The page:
Continued volatility on Chinese equity markets again weighed on Singapore shares, which ended the week in the red on Friday. The Straits Times Index sank 47.02 points, or 1.45 per cent, to close at 3,202.5 yesterday. For the week, the STI fell 153.87 points, or 4.8 per cent.
Singapore's total bank lending in June hit a five-month high on a rise in loans to the building and construction sector, as well as general commerce, central bank data showed on Friday. Loans and advances by domestic banks rose 1.6 per cent to $606.8 billion last month, the highest since January, from $597.0 billion in May, according to data from the Monetary Authority of Singapore.
Singapore state investor Temasek Holdings' planned sale of shipper Neptune Orient Lines (NOL) offers potential buyers a modern fleet at a comparative bargain price expected to be around US$2 billion, industry and banking sources said.
Shares of Singapore-listed Noble Group plunged to extend its biggest monthly drop in 16 years after the Singapore bourse issued a warning on the company's shares amid a slump in commodity prices.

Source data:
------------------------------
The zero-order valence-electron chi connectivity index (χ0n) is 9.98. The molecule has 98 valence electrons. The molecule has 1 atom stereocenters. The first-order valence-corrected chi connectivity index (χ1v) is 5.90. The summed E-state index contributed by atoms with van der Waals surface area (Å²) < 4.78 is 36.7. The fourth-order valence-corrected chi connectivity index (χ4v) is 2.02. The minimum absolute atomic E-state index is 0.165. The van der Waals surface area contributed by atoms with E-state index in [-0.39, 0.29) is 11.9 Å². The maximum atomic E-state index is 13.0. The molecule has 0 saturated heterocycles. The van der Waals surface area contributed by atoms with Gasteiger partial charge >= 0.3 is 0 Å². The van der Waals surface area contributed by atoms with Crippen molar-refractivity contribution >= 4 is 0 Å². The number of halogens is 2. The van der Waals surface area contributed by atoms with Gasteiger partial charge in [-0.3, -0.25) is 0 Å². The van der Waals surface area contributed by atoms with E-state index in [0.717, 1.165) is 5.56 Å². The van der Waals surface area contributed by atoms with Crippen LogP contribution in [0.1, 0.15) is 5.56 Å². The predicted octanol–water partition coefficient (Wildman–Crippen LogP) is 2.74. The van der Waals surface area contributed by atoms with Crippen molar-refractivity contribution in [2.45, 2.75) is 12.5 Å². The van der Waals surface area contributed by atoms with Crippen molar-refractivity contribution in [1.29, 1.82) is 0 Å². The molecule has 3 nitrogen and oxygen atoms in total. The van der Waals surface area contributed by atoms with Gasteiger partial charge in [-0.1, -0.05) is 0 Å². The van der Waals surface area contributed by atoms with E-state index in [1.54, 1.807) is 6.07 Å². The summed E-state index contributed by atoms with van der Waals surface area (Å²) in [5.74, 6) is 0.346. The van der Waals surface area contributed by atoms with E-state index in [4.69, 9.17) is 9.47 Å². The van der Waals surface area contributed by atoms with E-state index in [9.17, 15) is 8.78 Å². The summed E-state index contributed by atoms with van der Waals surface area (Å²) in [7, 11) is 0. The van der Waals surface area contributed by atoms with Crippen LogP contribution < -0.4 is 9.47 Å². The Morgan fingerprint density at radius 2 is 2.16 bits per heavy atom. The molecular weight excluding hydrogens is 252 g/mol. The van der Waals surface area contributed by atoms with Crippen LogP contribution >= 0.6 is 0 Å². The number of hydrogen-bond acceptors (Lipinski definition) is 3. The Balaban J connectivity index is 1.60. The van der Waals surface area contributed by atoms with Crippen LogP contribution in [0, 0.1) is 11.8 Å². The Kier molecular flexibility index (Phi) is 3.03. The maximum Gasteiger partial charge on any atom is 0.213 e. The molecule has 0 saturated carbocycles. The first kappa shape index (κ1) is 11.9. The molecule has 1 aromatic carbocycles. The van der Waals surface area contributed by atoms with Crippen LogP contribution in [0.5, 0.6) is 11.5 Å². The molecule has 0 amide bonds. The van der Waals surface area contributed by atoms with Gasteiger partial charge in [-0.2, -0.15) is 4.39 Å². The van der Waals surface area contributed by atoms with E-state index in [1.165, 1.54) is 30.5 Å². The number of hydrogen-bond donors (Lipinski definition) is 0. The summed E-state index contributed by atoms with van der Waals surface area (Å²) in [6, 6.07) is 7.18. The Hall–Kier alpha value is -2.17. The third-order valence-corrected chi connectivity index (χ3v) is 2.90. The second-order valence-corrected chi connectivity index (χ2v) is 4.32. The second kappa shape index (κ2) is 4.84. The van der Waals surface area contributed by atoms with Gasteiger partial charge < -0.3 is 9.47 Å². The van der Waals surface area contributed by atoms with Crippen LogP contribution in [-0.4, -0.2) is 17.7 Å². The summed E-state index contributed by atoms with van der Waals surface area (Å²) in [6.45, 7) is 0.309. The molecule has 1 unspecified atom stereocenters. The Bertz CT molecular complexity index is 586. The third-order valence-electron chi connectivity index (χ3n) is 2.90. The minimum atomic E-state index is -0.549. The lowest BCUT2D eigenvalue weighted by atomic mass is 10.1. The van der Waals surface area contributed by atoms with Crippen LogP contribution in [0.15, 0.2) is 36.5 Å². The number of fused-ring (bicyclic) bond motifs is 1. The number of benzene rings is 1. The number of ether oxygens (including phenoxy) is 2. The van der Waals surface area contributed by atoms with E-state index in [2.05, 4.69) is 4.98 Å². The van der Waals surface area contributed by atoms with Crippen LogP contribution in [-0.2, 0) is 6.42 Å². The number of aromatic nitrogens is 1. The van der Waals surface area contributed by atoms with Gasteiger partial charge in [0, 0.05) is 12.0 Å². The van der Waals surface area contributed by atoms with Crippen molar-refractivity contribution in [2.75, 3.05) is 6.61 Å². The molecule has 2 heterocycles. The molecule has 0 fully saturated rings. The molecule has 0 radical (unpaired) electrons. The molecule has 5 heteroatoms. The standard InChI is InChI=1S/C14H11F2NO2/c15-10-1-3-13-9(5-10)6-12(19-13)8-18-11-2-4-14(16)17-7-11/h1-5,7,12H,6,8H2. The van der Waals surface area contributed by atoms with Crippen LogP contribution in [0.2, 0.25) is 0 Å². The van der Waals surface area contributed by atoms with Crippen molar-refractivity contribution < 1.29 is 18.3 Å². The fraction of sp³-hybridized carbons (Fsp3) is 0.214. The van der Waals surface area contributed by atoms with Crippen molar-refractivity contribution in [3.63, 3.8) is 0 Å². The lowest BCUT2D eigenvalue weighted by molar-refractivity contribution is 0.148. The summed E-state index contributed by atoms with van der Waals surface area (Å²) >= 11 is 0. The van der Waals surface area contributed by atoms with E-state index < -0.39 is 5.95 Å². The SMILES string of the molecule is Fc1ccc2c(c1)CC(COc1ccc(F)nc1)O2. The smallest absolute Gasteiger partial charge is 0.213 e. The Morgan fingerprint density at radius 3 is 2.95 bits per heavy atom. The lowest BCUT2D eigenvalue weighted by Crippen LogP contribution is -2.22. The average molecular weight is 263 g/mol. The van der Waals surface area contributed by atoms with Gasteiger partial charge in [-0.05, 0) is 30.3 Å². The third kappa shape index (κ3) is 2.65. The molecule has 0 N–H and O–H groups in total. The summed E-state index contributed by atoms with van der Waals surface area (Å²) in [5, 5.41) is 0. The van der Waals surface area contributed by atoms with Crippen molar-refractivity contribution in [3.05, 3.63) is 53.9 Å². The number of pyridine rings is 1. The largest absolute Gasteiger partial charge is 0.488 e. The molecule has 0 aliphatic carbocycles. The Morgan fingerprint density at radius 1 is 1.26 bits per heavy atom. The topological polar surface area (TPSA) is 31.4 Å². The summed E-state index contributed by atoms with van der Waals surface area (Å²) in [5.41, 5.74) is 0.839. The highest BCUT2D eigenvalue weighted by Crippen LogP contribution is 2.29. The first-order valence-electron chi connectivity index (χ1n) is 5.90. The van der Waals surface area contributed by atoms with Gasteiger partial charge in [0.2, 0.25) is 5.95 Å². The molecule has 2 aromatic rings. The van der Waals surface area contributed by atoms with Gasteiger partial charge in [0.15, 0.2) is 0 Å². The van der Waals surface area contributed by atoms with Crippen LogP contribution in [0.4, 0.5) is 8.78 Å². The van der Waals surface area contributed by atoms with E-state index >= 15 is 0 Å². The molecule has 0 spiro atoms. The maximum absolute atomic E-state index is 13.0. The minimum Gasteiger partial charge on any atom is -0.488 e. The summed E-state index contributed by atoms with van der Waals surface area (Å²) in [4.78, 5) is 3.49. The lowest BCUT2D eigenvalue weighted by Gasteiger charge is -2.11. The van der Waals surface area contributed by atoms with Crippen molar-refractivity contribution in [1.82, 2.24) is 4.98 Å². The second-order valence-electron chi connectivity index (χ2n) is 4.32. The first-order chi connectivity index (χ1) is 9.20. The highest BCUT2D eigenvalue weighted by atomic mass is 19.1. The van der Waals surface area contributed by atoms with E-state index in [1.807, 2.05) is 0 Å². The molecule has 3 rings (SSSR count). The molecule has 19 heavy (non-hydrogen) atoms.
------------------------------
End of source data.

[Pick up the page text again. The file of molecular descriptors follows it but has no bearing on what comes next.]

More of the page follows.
The Straits Trading Company said its subsidiary, Straits Real Estate (SRE), has agreed to acquire an office building in Melbourne, Australia for A$125 million (S$125.1 million). The seller is Tackelly No. 6, in its capacity as trustee of the Tackelly No. 6 Trust. The deal is subject to SRE obtaining approval from the Australian Foreign Investment Review Board.
Manufacturing and services firms, on the whole, are both not that upbeat about business prospects for the rest of this year, according to the findings of separate quarterly surveys by the Economic Development Board (EDB) and the Singapore Department of Statistics (DOS) released on Friday.
As the downward pressure on the ringgit mounts, Bank Negara has adopted gentle suasion methods to stem the decline. Senior executives of the central bank have had briefings with foreign exchange dealers from local and foreign financial institutions this week discouraging them from entering into transactions that result in selling the ringgit.
The baht was poised for its biggest monthly loss since 2011 after the government cut forecasts for growth and exports, spurring outflows from Thai equities as the US prepares to raise interest rates.